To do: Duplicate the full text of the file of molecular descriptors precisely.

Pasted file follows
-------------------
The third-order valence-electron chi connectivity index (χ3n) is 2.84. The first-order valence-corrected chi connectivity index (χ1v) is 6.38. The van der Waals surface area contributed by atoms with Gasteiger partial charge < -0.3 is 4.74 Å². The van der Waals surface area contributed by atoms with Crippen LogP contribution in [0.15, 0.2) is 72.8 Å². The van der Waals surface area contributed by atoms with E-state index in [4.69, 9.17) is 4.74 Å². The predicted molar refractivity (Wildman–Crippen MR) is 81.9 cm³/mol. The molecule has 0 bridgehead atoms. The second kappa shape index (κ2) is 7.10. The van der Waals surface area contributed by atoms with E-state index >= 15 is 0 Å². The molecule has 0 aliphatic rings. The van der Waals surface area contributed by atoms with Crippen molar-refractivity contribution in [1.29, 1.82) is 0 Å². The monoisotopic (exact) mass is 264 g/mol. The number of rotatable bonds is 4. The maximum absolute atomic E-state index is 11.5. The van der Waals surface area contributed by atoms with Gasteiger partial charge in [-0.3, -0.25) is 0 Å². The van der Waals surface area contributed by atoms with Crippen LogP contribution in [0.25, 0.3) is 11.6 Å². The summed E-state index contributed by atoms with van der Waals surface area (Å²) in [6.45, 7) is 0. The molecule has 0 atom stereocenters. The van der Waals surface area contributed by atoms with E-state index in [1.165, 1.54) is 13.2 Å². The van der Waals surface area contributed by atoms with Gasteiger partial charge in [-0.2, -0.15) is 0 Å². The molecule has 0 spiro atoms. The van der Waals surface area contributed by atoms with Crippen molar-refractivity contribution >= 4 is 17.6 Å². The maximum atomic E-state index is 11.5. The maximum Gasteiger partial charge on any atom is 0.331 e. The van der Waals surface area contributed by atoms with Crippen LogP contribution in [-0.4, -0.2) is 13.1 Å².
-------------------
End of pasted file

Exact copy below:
The third-order valence-electron chi connectivity index (χ3n) is 2.84. The first-order valence-corrected chi connectivity index (χ1v) is 6.38. The van der Waals surface area contributed by atoms with Gasteiger partial charge < -0.3 is 4.74 Å². The van der Waals surface area contributed by atoms with Crippen LogP contribution in [0.15, 0.2) is 72.8 Å². The van der Waals surface area contributed by atoms with E-state index in [4.69, 9.17) is 4.74 Å². The predicted molar refractivity (Wildman–Crippen MR) is 81.9 cm³/mol. The molecule has 0 bridgehead atoms. The second kappa shape index (κ2) is 7.10. The van der Waals surface area contributed by atoms with E-state index >= 15 is 0 Å². The molecule has 0 aliphatic rings. The van der Waals surface area contributed by atoms with Crippen molar-refractivity contribution in [1.29, 1.82) is 0 Å². The monoisotopic (exact) mass is 264 g/mol. The number of rotatable bonds is 4. The maximum absolute atomic E-state index is 11.5. The van der Waals surface area contributed by atoms with Gasteiger partial charge in [-0.3, -0.25) is 0 Å². The van der Waals surface area contributed by atoms with Crippen LogP contribution in [0.25, 0.3) is 11.6 Å². The summed E-state index contributed by atoms with van der Waals surface area (Å²) in [6.45, 7) is 0. The molecule has 0 atom stereocenters. The van der Waals surface area contributed by atoms with E-state index in [1.165, 1.54) is 13.2 Å². The van der Waals surface area contributed by atoms with Gasteiger partial charge in [-0.2, -0.15) is 0 Å². The molecule has 0 spiro atoms. The van der Waals surface area contributed by atoms with Crippen molar-refractivity contribution >= 4 is 17.6 Å². The maximum atomic E-state index is 11.5. The maximum Gasteiger partial charge on any atom is 0.331 e. The van der Waals surface area contributed by atoms with Crippen LogP contribution in [-0.4, -0.2) is 13.1 Å².